Vic Firth High Fidelity Ear Plugs Review (1 Pair)

91 out of 100. Incorporating 500+ ratings and reviews.
Vic Firth

Safety Firth

The first thing that comes into mind when you hear the brand name are their drumsticks. But how good is their hearing protection?

Before I start this review, some context. I was born with tinnitus which causes me to hear a high pitched ringing sound at around 10khz all the time. It gets perceptively louder when I am in silence hence, me listening to music all the time was my daily workaround. I didn’t know what it was until my late teens when I first started playing in bands. One night after a show, the ringing just became unbearably loud. I didn’t get any sleep and I went to the doctor immediately after. It turns out, my ear canal and tinnitus was aggravated by being in a high decibel environment for a sustained period of time. This was alarming to me because of what the doctor said: repeated exposure will lead to hearing loss over time.

Now I hope I didn’t put too much fear into what is still a review for earplugs. But this is necessary for me to relay to you why I got these particular ones.

I’m used to wearing earplugs during loud concerts, and I’ve been trying different ones to find the best earplugs for concerts and performances. The foam ones you get at the hardware store do an adequate job protecting my ears but with one caveat: They muffled everything. I could hear and feel the rumble of the bass, but the foam earplugs just cut out everything from 200hz above. This made the sound quality of concerts and live performances very unsatisfying for me for the longest time. I actually discovered high fidelity earplugs by doing product research for the “The Best Earplugs For Musicians” guide and saw that the highly rated Vic Firth High Fidelity earplugs were available at my local shop. I went ahead and bought them to road test them during a show. And I think I found myself a good quality comfortable ear plugs in this set.

Vic Firth Ear Plugs Chamber
Visible here is the “resonance chamber” of the ear plugs. These are tuned to resonate with the vibrations in the air and let some of the sound into your ears in a controlled manner; not just volume-wise, but frequency-wise as well.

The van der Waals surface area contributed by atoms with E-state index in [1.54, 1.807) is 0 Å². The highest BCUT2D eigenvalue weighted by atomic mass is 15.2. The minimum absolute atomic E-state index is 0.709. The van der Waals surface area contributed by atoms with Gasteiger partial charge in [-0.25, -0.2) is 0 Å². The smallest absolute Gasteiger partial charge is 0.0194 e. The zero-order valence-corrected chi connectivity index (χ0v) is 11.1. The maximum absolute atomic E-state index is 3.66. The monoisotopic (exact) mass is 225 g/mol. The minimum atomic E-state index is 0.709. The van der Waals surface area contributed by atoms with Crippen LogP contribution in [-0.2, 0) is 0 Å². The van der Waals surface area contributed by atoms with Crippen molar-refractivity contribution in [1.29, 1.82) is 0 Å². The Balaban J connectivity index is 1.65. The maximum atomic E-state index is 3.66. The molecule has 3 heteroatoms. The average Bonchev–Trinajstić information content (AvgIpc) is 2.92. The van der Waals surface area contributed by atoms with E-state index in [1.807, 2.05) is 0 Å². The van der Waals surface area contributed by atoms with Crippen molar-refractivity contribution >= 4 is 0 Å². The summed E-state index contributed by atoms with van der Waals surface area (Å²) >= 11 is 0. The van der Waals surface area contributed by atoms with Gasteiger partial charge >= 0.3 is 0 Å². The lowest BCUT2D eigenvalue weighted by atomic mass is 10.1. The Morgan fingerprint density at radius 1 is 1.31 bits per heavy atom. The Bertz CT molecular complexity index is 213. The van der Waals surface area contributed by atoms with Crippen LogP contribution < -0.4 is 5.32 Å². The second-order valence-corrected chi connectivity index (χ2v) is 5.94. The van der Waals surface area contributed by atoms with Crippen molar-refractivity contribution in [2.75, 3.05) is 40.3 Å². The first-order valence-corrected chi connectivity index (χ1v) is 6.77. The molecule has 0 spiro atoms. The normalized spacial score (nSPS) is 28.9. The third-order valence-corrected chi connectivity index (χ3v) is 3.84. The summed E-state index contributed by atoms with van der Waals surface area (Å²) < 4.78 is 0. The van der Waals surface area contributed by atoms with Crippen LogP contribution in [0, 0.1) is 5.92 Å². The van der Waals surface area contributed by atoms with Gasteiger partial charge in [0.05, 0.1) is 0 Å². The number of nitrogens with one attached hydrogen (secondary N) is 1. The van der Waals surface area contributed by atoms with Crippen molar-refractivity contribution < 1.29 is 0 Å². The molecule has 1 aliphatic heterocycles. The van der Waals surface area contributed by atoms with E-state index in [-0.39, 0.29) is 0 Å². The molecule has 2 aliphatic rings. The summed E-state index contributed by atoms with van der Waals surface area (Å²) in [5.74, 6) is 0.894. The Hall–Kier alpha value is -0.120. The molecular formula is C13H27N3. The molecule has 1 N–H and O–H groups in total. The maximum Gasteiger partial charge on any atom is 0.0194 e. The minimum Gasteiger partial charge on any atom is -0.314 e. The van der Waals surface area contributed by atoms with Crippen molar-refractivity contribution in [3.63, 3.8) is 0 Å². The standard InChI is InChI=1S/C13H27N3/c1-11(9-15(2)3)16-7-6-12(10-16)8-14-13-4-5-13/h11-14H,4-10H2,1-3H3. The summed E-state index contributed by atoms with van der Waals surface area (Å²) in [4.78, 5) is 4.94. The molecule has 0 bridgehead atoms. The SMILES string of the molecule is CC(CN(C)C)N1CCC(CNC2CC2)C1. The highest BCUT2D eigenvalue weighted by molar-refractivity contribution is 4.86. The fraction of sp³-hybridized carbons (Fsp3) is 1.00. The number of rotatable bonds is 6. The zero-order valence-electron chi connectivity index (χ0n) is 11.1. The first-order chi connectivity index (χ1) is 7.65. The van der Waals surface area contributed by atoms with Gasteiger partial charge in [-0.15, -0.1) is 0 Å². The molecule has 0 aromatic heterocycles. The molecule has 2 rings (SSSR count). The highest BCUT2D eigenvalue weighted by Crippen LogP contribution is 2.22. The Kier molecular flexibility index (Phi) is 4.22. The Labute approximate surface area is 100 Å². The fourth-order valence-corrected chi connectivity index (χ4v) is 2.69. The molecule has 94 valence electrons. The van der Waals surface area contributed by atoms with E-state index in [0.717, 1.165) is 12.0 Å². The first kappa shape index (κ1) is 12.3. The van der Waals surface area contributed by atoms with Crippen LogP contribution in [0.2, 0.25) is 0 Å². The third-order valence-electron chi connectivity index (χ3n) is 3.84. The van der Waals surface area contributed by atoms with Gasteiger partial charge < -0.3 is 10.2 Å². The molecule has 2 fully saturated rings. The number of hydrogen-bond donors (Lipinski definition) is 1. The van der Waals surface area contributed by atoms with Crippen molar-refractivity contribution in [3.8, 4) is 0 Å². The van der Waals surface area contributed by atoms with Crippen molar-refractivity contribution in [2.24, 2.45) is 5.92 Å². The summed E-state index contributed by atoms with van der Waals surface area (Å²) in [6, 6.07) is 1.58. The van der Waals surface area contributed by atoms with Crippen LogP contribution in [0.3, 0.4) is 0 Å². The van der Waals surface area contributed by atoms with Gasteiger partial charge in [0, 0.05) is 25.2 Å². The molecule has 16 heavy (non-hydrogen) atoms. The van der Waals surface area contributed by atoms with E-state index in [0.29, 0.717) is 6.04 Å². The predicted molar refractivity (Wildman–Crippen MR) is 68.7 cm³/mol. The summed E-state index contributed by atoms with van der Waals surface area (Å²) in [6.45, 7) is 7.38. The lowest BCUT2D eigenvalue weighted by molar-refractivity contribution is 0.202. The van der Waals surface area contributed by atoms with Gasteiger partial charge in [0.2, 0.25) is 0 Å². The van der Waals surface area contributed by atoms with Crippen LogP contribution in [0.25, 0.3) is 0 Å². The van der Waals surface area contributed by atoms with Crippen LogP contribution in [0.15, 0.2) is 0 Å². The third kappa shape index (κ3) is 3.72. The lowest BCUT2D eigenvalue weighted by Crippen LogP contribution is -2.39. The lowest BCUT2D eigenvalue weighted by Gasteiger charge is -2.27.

Unlike generic foam earplugs, High Fidelity ear plugs usually don’t completely block out sound. They are specially tuned to let through sound as flat as possible to give the sensation of just having lowered the overall volume of the environment going into your ears. So you’re still getting High Fidelity Sound, but at a more ear-friendly volume. This makes this set the best ear plugs for concerts and other loud events. It can also be used for noise reduction purposes, when you just want peace and quiet.

The Vic Firth High Fidelity Ear Plugs were developed by Etymotic based on their ETY-Plugs design except tweaked to let more bass frequencies in; something that is especially beneficial on stage. I also own the Etymotic ETY-Plugs and I prefer the way the Vic Firth plugs sound especially on stage. I need to be able to hear the bass guitar and the kick drum to keep track of my tempo. The ETY-Plugs roll off a bit too much of the low end to my ears and it feels less exciting to perform with them.

I also noticed that cymbals retain their high frequency sizzle and quite a bit of detail compared to standard foam earplugs. This is great if the beat is maintained by keeping track of the cymbals, especially during quieter passages where generic foam earplugs just tune everything above 400hz out.


  • Noise Attenuation: 20db (12db NRR)
  • Fitting type: Universal triple flange
  • Replaceable Eartips: No
  • Accessories: Carrying pouch and neck cord


  • Have to be replaced every few months for hygienic reasons


  • Great attenuation with little compromise
  • Retains bass perception
  • Includes carrying pouch
  • Affordable


This is the ideal ear protection for drummers. Even if you’re not a drummer, The Vic Firth High Fidelity Ear Plugs were tuned with performers in mind. It’s a great choice to keep the stage volume going into your ears low while retaining some bass perception, making it easier for singers and instrumentalists to hear vital parts of the live mix.

About the Author